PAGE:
Manchin requested an opinion from Attorney General Darrell McGraw on whether the governor can declare a special election for what remains of the term, and whether it can be set before 2012 when the Byrd would have had to run again.
Manchin said he favors placing the seat on this fall's general election ballot.
"I think 2½ years is entirely too long," Manchin said. "Waiting that long doesn't make any sense to me."
McGraw said Wednesday that his office has begun researching the governor's questions and hoped to respond before Monday.
Byrd was a Democrat, as is Manchin, McGraw and West Virginia's chief elections officer, Secretary of State Natalie Tennant. But the state overwhelmingly went for Republican John McCain in the 2008 presidential race, and a special election would put another Democratic Senate seat in play this year as the party struggles to retain its majority.
Democrats have a 58-41 edge, with Byrd's seat vacant, but are expected to lose seats in November, typical for the president's party in his first midterm elections.
Manchin said he won't arrange to have himself appointed to Byrd's seat. But he had long been expected to run for it in 2012. Asked at a Wednesday press conference if he would be a candidate in a special election, he replied: "I would highly consider that."
Byrd, 92, was the longest-serving senator in history when he died last week with slightly more than 30 months left in his term.
Conflicting state laws and a 1994 state court ruling led Tennant to conclude that whomever Manchin appointed would not have to face voters until 2012. She has since joined the growing chorus seeking to put the seat on this year's ballot.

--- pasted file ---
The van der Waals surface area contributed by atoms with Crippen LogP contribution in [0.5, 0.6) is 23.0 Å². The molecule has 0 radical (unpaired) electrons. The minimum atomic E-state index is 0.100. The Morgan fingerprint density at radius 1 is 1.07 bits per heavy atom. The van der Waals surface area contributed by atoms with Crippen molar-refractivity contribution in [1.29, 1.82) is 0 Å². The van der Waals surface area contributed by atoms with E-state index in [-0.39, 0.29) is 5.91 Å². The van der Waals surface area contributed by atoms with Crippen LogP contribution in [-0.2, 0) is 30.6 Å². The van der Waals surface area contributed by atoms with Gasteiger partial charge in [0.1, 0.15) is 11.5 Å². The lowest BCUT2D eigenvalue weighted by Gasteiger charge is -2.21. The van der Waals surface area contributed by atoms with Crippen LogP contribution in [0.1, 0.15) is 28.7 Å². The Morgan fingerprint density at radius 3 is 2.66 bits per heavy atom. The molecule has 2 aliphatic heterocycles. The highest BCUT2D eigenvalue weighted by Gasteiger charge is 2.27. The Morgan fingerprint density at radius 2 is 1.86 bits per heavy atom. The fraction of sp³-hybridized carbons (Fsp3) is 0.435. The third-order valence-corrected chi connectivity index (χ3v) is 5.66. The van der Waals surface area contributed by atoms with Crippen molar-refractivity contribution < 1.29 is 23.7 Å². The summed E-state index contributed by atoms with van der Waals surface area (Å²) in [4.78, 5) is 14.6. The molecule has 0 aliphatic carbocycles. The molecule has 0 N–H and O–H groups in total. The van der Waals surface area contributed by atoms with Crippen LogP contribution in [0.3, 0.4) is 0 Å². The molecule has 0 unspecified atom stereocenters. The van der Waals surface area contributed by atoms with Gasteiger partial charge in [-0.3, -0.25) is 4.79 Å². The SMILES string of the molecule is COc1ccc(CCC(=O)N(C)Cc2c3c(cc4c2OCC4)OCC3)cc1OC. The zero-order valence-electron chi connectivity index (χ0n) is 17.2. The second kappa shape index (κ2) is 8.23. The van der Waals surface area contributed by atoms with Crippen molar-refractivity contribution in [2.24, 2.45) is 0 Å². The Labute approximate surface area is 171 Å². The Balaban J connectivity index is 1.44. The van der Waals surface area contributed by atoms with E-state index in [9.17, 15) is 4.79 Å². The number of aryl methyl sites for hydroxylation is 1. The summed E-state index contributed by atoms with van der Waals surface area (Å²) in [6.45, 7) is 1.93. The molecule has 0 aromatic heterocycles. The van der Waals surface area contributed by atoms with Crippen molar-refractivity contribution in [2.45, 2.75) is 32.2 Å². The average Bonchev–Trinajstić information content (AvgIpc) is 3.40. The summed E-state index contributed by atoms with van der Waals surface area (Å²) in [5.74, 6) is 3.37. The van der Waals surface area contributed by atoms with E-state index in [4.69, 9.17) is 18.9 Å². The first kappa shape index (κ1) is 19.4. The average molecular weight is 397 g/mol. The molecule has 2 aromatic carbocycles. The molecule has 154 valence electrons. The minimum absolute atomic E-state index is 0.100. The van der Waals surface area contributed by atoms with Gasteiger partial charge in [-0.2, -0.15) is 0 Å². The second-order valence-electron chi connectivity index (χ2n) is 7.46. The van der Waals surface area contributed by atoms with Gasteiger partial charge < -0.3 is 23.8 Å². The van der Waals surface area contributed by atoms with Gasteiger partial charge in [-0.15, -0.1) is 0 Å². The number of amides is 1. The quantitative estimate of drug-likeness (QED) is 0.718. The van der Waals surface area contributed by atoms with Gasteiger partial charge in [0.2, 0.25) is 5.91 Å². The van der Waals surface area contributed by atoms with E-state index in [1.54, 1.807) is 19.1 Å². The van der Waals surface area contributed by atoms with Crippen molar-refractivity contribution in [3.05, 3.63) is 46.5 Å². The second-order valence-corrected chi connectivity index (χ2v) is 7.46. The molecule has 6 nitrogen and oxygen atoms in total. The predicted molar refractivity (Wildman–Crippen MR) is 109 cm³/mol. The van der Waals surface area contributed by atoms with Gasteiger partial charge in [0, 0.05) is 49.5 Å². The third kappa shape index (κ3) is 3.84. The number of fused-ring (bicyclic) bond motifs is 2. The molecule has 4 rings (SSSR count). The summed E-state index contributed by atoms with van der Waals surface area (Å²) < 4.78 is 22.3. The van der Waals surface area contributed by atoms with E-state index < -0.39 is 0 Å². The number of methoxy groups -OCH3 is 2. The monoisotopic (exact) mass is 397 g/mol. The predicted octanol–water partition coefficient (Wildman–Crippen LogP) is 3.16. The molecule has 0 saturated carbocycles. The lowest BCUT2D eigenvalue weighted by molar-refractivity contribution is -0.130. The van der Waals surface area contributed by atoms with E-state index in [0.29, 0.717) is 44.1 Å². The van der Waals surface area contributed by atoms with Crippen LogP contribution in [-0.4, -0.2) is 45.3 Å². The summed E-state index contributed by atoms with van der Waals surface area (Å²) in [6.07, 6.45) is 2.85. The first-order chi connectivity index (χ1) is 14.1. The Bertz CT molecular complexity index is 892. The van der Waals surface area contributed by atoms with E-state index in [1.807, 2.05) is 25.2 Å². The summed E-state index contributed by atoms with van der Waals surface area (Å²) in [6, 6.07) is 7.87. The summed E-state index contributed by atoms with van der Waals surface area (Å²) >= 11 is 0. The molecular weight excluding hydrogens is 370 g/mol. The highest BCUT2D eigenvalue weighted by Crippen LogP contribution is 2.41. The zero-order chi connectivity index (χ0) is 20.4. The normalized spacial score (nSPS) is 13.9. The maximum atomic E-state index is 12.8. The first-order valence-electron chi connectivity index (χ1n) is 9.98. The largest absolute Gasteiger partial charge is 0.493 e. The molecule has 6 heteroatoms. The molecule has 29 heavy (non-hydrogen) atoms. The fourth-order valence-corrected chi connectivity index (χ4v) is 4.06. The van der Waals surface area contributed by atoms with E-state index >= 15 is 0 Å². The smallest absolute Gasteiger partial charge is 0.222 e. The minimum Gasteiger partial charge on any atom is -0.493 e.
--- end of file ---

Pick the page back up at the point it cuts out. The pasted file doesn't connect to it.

Rep. Shelley Moore Capito, the GOP's top prospect for the seat, added her voice to that push Wednesday. With Capito already seeking a sixth U.S. House term, campaign spokesman Kent Gates said others have asked her about running for the Senate and she "will look at all options as they come."
Manchin said he will hold off on filling the vacancy until McGraw issues an opinion, but has already compiled a roster of potential choices. He told The Associated Press that it does not include first lady Gayle Manchin, who was rumored to be on the short list.
While not offering specifics, Manchin said the names he's considering have been appeared in media reports. Those earning mentions include former state Democratic Party Chairman Nick Casey; his successor,